Last week the WFFT Wildlife Rescue Team headed out to Phetchaburi to investigate a report from a concerned local about a young male long-tailed macaque (Macaca fascicularis) that had been hit by a car. Upon arrival to the scene, the team found a young male that had sustained serious injuries huddled at the side of the road. After the initial medical examination it was believed that the macaque had taken most of the impact on the right side of his body; suffering a possible broken leg and large open wounds on his legs and forearms, which left the bone exposed.
The long-tailed macaque is listed as Least Concern (LC) by the IUCN Red list of Threatened Species, in view of its wide distribution, presumed large population, tolerance of a broad range of habitats, occurrence in a number of protected areas. Although it is under heavy hunting pressure for the pet trade, meat, sport and trophies, this is not considered a major threat to the species overall. Females are often taken into breeding facilities and males are exported internationally primarily for use in laboratory research. They are regularly persecuted as pests. Habitat loss is also a localised threat, but the species can persist in a variety of habitats and very adaptable.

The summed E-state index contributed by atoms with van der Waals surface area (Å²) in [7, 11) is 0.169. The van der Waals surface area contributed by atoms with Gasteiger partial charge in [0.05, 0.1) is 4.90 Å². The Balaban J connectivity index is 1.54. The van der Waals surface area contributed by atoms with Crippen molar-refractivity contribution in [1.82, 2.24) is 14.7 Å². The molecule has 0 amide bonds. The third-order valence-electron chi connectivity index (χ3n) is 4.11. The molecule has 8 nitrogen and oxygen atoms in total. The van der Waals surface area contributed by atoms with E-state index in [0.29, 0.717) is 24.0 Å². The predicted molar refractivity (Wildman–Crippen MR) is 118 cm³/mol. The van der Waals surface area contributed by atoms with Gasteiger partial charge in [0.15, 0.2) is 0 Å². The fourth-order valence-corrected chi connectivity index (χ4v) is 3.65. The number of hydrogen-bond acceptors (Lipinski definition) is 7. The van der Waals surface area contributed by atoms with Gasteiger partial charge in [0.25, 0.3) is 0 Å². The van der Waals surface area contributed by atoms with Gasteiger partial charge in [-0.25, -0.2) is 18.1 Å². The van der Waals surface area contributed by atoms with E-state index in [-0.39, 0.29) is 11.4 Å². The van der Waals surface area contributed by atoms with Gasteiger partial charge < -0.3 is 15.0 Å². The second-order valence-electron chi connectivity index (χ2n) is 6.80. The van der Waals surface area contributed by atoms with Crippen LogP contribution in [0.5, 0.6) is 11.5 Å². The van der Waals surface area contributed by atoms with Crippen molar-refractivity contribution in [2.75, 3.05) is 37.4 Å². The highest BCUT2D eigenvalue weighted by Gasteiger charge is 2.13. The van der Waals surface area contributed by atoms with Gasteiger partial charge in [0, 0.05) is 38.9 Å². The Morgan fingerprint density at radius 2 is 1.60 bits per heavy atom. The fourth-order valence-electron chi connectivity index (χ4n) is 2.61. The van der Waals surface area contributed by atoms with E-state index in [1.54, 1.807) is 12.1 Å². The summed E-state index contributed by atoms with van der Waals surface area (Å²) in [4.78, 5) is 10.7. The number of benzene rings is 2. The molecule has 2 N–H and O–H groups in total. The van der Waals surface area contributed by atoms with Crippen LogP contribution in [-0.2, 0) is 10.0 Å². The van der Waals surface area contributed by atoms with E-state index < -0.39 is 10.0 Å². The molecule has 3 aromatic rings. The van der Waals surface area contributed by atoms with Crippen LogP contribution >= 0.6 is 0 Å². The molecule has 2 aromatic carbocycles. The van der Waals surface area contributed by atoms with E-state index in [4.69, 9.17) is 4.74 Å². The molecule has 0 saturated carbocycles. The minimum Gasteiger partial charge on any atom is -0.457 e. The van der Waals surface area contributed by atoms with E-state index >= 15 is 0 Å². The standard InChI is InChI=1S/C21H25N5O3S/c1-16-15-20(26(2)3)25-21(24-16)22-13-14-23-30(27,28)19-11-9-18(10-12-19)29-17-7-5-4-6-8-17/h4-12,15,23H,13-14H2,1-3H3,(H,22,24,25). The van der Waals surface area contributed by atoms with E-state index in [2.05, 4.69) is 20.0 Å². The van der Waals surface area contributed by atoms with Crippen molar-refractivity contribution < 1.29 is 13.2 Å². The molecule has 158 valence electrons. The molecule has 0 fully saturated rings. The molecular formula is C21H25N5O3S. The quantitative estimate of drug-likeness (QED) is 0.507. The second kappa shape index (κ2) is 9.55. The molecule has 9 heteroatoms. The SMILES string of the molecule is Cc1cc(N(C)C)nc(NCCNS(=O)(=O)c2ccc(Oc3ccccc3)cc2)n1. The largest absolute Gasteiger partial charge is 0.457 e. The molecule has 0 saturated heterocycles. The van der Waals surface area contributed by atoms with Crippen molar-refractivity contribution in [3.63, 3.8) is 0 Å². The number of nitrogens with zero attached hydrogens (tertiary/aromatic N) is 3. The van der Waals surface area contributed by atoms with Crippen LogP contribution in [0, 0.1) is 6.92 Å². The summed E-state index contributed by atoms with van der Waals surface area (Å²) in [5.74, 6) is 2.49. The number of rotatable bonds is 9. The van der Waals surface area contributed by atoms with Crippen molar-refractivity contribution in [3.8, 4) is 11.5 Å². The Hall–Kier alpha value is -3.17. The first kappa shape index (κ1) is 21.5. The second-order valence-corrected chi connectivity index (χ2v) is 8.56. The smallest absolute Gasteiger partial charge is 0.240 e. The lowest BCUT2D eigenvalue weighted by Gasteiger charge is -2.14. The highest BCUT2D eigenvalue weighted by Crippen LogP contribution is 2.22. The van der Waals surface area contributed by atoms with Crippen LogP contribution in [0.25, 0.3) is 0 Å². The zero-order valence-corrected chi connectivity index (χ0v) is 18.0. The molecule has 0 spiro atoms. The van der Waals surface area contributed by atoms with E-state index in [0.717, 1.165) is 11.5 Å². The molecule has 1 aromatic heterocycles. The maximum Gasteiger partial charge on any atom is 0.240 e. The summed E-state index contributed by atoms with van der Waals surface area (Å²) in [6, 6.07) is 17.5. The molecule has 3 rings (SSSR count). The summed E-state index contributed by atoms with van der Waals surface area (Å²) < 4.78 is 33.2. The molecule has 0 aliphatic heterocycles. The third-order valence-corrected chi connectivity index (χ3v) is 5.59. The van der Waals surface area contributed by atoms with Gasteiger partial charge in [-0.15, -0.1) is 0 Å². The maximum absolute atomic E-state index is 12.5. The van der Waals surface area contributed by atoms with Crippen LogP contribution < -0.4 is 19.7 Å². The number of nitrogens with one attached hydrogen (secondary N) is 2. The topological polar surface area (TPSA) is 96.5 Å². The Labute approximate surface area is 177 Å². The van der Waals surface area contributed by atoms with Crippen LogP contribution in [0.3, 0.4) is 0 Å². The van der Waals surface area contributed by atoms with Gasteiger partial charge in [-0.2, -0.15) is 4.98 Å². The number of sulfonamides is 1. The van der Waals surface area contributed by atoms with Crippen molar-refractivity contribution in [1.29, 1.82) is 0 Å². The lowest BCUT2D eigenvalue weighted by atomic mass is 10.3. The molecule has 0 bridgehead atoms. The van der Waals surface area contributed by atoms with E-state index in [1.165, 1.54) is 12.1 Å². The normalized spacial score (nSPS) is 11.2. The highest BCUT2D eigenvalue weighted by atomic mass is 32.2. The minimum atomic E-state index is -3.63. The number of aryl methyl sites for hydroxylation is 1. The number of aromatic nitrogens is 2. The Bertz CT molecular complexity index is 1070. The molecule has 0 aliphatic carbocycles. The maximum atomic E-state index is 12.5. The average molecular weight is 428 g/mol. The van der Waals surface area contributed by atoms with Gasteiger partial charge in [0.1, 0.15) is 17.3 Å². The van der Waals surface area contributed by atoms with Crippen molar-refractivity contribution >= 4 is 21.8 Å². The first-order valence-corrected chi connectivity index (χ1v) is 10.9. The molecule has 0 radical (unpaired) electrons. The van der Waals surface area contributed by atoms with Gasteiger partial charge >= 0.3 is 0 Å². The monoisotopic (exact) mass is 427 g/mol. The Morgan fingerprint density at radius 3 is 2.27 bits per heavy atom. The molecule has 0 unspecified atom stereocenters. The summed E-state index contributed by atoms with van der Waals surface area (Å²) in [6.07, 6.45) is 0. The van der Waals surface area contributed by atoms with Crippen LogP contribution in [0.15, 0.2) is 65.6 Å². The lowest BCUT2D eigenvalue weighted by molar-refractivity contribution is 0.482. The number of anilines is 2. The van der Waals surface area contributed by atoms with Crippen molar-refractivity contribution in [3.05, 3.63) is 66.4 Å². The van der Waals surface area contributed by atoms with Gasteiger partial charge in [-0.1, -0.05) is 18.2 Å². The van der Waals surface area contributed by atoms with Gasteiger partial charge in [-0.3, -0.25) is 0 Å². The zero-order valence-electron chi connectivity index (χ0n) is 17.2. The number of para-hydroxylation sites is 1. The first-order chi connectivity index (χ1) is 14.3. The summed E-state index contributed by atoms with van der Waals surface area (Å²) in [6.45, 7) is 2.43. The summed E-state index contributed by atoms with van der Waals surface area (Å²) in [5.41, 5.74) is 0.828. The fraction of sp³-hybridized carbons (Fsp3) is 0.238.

He was taken for an X-ray to allow a proper assessment of his injuries. The X-ray results confirmed the WFFT Vet Teams previous prognosis of broken bones, with a fracture on his lower right leg and upper right arm. We have named him ‘Lillo’. Our dedicated team performed surgery on Lillo, inserting pins to encourage the bone to heal. We will continue to work to help the young monkey regain strength at the WFFT Wildlife Hospital and we hope to see him make a full recovery in the coming months. Hopefully one day soon little Lillo can return home.